‘…The word of the Lord came unto Jeremiah … while he was yet shut up in the court of the prison, saying, Thus saith the Lord the maker thereof, the Lord that formed it, establish it; the Lord is his name; Call unto me, and I will answer thee, and show thee great and mighty things, which thou knowest not.’
A very important passage, which profoundly speaks to our situation. We are offered fresh insights and new revelations. God’s angel (of history) is always waiting for us to offer a new beginning. When history seems ‘closed around us’, we are given the encouragement that all our situations are redeemable!
This hope comes from the future. This encouragement and assurance of our freedom from the present is the gift of the Holy Spirit. This ‘turning to God’ is a great reminder ‘that the Spirit is not something that “animates” a Church which already somehow exists. The Spirit makes the Church be. Pneumatology (the works of the Holy Spirit) does not refer to the well-being but to the very being of Church. It is not about a dynamism which is added to the essence of the Church. It is the very essence of the Church.’ (John D. Zizioulas, Being as Communion, New York, St Vladimir’s Seminary Press 1993 /1985/, p.132)
Our ability to believe and know that our future is always open to a positive transformation is the essence of the local community, and that of individual spirituality.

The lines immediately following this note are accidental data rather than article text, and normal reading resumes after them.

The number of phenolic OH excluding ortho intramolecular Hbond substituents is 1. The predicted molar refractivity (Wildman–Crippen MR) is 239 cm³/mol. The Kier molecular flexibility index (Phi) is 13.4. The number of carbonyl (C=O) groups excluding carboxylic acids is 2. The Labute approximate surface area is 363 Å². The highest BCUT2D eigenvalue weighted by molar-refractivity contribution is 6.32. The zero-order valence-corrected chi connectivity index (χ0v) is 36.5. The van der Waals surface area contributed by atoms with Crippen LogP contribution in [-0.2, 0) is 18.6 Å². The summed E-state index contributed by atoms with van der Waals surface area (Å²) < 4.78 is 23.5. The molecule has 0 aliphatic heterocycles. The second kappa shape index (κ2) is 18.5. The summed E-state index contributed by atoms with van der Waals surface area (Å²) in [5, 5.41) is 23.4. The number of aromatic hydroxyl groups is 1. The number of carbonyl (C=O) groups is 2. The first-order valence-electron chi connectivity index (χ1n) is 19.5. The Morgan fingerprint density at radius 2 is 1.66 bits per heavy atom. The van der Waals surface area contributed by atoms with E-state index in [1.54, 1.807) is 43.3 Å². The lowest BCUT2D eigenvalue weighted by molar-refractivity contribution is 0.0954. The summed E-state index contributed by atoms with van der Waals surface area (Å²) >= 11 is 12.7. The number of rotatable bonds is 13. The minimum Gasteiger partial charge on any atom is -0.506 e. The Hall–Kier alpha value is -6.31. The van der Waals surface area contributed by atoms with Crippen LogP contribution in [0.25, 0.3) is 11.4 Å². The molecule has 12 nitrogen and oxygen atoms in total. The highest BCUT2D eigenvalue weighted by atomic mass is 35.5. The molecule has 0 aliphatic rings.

Work for God (Jeremiah 32,1-25; 2 Corinthians 5, 20-7,1) Matins, Book of Common Prayer Lectionary, Wednesday after tenth Sunday after Trinity
‘...The Great, the Mighty God, the Lord of hosts, is his name, great in counsel, and mighty in work; for thine eyes are open upon all the ways of the sons of men: to give every one according to his ways and according to the fruit of his doings: which hast set signs and wonders in the land of Egypt, even onto this day, and in Israel, and among other men; and hast made thee a name, as at this day; and hast brought forth thy people Israel out of the land of Egypt with signs, and with wonders, and with a strong hand.’
Praising God revitalises the soul and re-energises (re-orients) our Christian culture. We also understand from the words of prophet Jeremiah that the stake is real. If we cease to worship God and serving him in history, captivity ‘will surround us’. The temples of alien (cruel) gods will be erected and will pose a new oppressive power. ‘Behold, I will give this city into the hand of the king of Babylon, and he shall take it.’
Saint Paul’s is a beautiful metaphor: ‘we are ambassadors for Christ, as though God did beseech you by us: we pray you in Christ’s stead, be ye reconciled to God.’ What lies beyond this image is the toiling of the new church, emerging from the spiritual captivity of the age. The self-portrait of these laborious first Christians is so fresh in Paul’s account. They work in ‘afflictions, in necessities, in distress, in stripes, in imprisonments, in tumults… by pureness, by knowledge, by longsuffering, by kindness, by the Holy Ghost, by love unfeigned, by the word of truth, by the power of God… as unknown, and well known, as dying, and behold, we live; as chastened, and not killed; as sorrowful, yet always rejoicing; as poor, yet making many rich; as having nothing, and yet possessing all things. O ye Corinthians, our mouth is open unto you, our heat is enlarged.’